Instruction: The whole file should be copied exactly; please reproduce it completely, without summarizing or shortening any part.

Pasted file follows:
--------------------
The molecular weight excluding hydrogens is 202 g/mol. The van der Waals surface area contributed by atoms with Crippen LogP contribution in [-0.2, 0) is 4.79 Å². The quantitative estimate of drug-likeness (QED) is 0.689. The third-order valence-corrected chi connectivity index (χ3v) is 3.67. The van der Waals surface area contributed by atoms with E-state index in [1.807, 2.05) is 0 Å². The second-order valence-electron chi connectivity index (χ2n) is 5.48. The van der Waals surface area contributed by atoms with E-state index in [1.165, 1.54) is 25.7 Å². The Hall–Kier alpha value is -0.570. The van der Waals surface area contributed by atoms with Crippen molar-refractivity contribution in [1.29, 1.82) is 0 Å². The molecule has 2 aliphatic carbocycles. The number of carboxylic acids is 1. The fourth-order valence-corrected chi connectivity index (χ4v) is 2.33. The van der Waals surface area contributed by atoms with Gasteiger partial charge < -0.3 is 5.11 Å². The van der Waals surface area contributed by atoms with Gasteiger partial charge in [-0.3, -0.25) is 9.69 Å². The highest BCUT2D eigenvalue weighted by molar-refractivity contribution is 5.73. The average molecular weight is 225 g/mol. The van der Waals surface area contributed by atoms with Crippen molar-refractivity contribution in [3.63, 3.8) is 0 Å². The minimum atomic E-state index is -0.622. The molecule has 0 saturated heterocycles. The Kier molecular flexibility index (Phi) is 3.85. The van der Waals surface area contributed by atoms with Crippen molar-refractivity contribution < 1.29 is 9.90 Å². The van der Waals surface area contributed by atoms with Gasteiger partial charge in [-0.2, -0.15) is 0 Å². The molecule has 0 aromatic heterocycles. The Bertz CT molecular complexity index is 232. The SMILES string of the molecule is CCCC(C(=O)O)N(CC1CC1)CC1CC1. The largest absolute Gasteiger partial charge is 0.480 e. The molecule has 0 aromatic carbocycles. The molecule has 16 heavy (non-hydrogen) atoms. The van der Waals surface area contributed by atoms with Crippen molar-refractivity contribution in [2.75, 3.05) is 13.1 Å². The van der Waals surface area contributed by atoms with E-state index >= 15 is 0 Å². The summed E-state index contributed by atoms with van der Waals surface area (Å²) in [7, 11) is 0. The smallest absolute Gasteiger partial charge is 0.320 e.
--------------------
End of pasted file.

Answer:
The molecular weight excluding hydrogens is 202 g/mol. The van der Waals surface area contributed by atoms with Crippen LogP contribution in [-0.2, 0) is 4.79 Å². The quantitative estimate of drug-likeness (QED) is 0.689. The third-order valence-corrected chi connectivity index (χ3v) is 3.67. The van der Waals surface area contributed by atoms with E-state index in [1.807, 2.05) is 0 Å². The second-order valence-electron chi connectivity index (χ2n) is 5.48. The van der Waals surface area contributed by atoms with E-state index in [1.165, 1.54) is 25.7 Å². The Hall–Kier alpha value is -0.570. The van der Waals surface area contributed by atoms with Crippen molar-refractivity contribution in [1.29, 1.82) is 0 Å². The molecule has 2 aliphatic carbocycles. The number of carboxylic acids is 1. The fourth-order valence-corrected chi connectivity index (χ4v) is 2.33. The van der Waals surface area contributed by atoms with Gasteiger partial charge < -0.3 is 5.11 Å². The van der Waals surface area contributed by atoms with Gasteiger partial charge in [-0.3, -0.25) is 9.69 Å². The highest BCUT2D eigenvalue weighted by molar-refractivity contribution is 5.73. The average molecular weight is 225 g/mol. The van der Waals surface area contributed by atoms with Crippen molar-refractivity contribution in [3.63, 3.8) is 0 Å². The minimum atomic E-state index is -0.622. The molecule has 0 saturated heterocycles. The Kier molecular flexibility index (Phi) is 3.85. The van der Waals surface area contributed by atoms with Crippen molar-refractivity contribution < 1.29 is 9.90 Å². The van der Waals surface area contributed by atoms with Gasteiger partial charge in [-0.2, -0.15) is 0 Å². The molecule has 0 aromatic heterocycles. The Bertz CT molecular complexity index is 232. The SMILES string of the molecule is CCCC(C(=O)O)N(CC1CC1)CC1CC1. The largest absolute Gasteiger partial charge is 0.480 e. The molecule has 0 aromatic carbocycles. The molecule has 16 heavy (non-hydrogen) atoms. The van der Waals surface area contributed by atoms with Crippen molar-refractivity contribution in [2.75, 3.05) is 13.1 Å². The van der Waals surface area contributed by atoms with E-state index >= 15 is 0 Å². The summed E-state index contributed by atoms with van der Waals surface area (Å²) in [7, 11) is 0. The smallest absolute Gasteiger partial charge is 0.320 e.